Many people find themselves nearing retirement without much money socked away in savings. This is unfortunate, but hopefully, you're in a much different boat.

Maybe you're approaching retirement with a $500,000 nest egg. Or perhaps you've managed to amass $1 million in your IRA or 401(k) plan.

No matter how much savings you're bringing with you into retirement, it's important to make sure that the money lasts. And that means ignoring one glaringly outdated rule and opting to follow a more appropriate one.

A person at a laptop.

Image source: Getty Images.

Forget the 4% rule

For many years, financial experts talked up the 4% rule in the context of retirement savings. The rule was simple and went as follows: In your first year of retirement, you'd withdraw 4% of your IRA or 401(k) balance. You'd then adjust all subsequent withdrawals to account for inflation. If you stuck to that system, you'd be setting yourself up to have your savings last for 30 years.

The 4% rule was a good one when it was established back in the 1990s. But the rule is now flawed for a few reasons.

First, it assumes a relatively even mix of stocks and bonds. Not every retiree has that sort of asset allocation these days.

Secondly, bonds were paying a lot more interest in the 1990s than they're paying today. And a portfolio that's heavily loaded with bonds may not generate the same returns as it would've years ago. As such, it may not be able to provide the same level of annual income.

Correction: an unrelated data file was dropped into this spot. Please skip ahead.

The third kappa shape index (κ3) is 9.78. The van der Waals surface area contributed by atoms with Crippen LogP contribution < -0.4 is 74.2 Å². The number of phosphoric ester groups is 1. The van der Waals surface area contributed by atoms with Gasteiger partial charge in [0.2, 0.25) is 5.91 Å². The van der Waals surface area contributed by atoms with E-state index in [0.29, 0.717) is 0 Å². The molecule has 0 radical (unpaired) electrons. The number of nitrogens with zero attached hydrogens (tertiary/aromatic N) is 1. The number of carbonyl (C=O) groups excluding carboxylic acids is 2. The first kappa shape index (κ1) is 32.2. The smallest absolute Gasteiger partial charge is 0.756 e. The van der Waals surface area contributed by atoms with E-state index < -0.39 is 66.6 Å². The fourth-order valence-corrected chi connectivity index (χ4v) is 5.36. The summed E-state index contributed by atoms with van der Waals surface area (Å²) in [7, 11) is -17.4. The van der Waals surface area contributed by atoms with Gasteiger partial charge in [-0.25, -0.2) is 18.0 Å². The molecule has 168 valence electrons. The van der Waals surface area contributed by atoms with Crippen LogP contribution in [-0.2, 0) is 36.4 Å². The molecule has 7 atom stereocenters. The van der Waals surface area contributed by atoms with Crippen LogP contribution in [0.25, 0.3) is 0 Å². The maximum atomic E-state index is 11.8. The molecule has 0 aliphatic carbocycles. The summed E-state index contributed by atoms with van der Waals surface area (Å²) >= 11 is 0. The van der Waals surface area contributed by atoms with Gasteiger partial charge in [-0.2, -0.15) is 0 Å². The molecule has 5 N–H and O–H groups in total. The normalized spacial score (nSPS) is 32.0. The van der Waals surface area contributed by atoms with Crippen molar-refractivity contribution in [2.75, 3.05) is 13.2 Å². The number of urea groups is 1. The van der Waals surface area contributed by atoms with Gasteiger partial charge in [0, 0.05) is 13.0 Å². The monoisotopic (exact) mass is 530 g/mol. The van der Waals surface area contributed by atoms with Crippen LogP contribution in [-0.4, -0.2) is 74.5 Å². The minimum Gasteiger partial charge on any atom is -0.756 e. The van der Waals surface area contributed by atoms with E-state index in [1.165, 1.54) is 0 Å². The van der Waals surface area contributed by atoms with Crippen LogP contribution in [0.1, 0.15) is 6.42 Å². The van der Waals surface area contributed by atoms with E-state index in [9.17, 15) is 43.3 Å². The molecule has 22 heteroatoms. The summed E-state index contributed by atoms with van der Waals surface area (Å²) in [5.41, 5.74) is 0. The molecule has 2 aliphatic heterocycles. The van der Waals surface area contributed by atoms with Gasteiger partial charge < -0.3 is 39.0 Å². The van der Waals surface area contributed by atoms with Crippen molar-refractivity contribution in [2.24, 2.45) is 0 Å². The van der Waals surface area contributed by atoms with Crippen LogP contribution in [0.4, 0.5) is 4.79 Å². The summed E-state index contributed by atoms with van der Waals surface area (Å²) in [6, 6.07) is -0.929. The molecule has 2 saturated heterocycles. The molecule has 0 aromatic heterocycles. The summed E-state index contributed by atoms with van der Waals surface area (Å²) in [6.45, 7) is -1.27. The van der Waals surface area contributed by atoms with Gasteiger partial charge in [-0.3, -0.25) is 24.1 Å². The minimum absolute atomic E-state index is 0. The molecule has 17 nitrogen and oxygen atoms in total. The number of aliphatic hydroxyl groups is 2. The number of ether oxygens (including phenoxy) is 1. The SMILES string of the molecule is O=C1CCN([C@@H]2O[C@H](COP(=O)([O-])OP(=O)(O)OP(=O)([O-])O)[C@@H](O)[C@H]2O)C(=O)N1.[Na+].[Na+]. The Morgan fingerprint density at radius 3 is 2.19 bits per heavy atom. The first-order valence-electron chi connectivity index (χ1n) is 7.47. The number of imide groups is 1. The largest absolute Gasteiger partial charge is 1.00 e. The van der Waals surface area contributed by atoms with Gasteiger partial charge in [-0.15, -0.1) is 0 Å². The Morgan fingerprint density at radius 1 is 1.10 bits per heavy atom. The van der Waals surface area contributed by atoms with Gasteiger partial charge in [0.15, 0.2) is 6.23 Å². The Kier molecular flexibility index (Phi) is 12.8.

Use the 2% rule if you're looking at a longer retirement

While the 4% rule may have been an appropriate one to follow back in the day, at this point, you're probably better off being more conservative -- especially if you're planning for early retirement. If that's the case, you may want to play it safe by using the 2% rule. It goes just like the 4% rule, only you start by withdrawing 2% of your nest egg's balance the first year of your retirement.

Use the 3% rule if you're looking at a more average retirement

Maybe you're not retiring early but on time. If that's the case, you might fare well by following the 3% rule, where you remove 3% of your savings balance the first year you're no longer working and take it from there.

Prepare to be flexible

No matter what withdrawal rate you start with, you can always make adjustments as retirement rolls along. Let's say you begin by removing 2% of your savings balance, but your portfolio winds up performing far better than expected. If you come to that realization after a few years, you can always adjust your withdrawals to allow for a higher annual income from savings.

On the flip side, if you find that your portfolio is underperforming and you're worried about depleting your savings, it could pay to scale back your withdrawals over time. The key is really to remain flexible either way and make decisions based on how rapidly (or not) you're spending your savings.

You could even decide to start with the 4% rule and see how it goes. But doing so could mean running out of money sooner than you'd like. While the 4% rule may have been sage advice back when it was established, these days, you're better off landing somewhere in the 2% to 3% range.